Fourteen months. I’m living in a tiny apartment in downtown Denver with my mother - We’re just a short walk from the hospital where I’ve spent the majority of my time since being diagnosed with an aggressive form of Leukemia fourteen months ago. There was a brief moment of overcoming and joy following a successful bone-marrow transplant in February. During the initial weeks post bone-marrow transplant I was so weak that a walk around Cheesemond Park in Denver was enough to bring me to my knees and I remember pissing thick bloody clots of tissue for days on end and vomiting from the pain… I remember watching my dad cry, helpless as I lie in a ball on the bathroom floor amid my own blood, urine, and vomit.
Although it takes years for the body to recover from the lethal doses of chemotherapy involved in a transplant, I was back on the sharp-end just forty five days post transplant, and what a sight I must of made huffing and puffy my way up sandy 5.7 bolted routes at Garden of the Gods… In the coming months my recovery remained steady and it wasn’t long before I was climbing 5.10 trad routes again and pining for a real adventure.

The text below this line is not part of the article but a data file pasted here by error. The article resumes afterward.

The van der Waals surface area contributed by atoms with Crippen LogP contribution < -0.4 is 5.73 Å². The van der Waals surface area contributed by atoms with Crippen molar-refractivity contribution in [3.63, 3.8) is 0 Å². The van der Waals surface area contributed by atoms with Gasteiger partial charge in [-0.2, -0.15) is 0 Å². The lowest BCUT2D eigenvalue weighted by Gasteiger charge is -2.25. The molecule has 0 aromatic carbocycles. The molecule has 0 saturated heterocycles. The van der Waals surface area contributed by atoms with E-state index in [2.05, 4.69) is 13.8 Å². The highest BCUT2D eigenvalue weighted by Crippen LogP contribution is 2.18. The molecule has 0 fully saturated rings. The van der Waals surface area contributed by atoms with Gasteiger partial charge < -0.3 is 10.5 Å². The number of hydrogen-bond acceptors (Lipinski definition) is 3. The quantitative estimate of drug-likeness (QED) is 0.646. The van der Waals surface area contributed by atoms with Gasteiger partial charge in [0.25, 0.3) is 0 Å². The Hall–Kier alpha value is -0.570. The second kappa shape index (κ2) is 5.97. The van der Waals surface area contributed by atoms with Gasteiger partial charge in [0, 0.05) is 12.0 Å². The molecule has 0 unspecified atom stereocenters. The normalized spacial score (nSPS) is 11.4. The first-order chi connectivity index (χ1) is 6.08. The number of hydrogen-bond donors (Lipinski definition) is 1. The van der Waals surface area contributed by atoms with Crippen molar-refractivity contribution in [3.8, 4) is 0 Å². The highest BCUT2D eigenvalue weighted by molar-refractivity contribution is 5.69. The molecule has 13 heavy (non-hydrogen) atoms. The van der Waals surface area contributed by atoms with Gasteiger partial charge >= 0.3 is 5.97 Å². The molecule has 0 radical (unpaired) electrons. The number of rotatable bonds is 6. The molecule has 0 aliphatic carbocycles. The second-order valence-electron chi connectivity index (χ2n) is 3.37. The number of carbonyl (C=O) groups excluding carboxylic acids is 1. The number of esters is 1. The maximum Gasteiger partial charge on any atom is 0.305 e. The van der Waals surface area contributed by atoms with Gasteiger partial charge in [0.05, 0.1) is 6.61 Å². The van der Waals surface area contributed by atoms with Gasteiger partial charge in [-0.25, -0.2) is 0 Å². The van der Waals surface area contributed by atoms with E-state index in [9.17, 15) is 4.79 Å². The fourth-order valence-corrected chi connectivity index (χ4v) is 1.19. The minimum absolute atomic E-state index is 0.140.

By summertime I felt well enough to climb easy multi pitch routes at Lumpy Ridge. The short approaches and moderate terrain was perfect rehab and I enjoyed several pleasant days out climbing with friends or soloing, literally rejoicing in my good health and good fortune. But still I longed for a real adventure and a return to my beloved high-country. When the bug bit it was easy enough to find a partner in my friend Kent, a top notch individual and a fine person to boot. I was keen to step away from our usual RMNP stomping grounds and climb something remote and unique. The S. Buttress on Haimovie Tower, deep in the Indian Peaks Wilderness bordering RMNP’s West Boundary seemed like a fitting objective and Kent (ever patient) was happy to oblige me. We met at the trailhead late in the afternoon and hiked the steep and endless trail towards our bivy beside an alpine lake at the foot of our chosen peak. What a joy it was to be humping heavy packs and talking shit with an old friend. We enjoyed a picturesque bivy in a meadow beside a lake which was coming alive with feeding trout. In the time it took me to pitch my sexy little tarp-shelter in conjunction with my even sexier carbon trekking poles, Kent had chilled a six pack of Dale’s in a little stream and we settled in beside a delightful little twig fire as the stars invaded the night sky. We shared a small meal, sipped our cans of beer, smoked our cigarettes, and talked about life - about cancer, stem-cells, women, and of course women. We would have made fine cowboys, I like to think.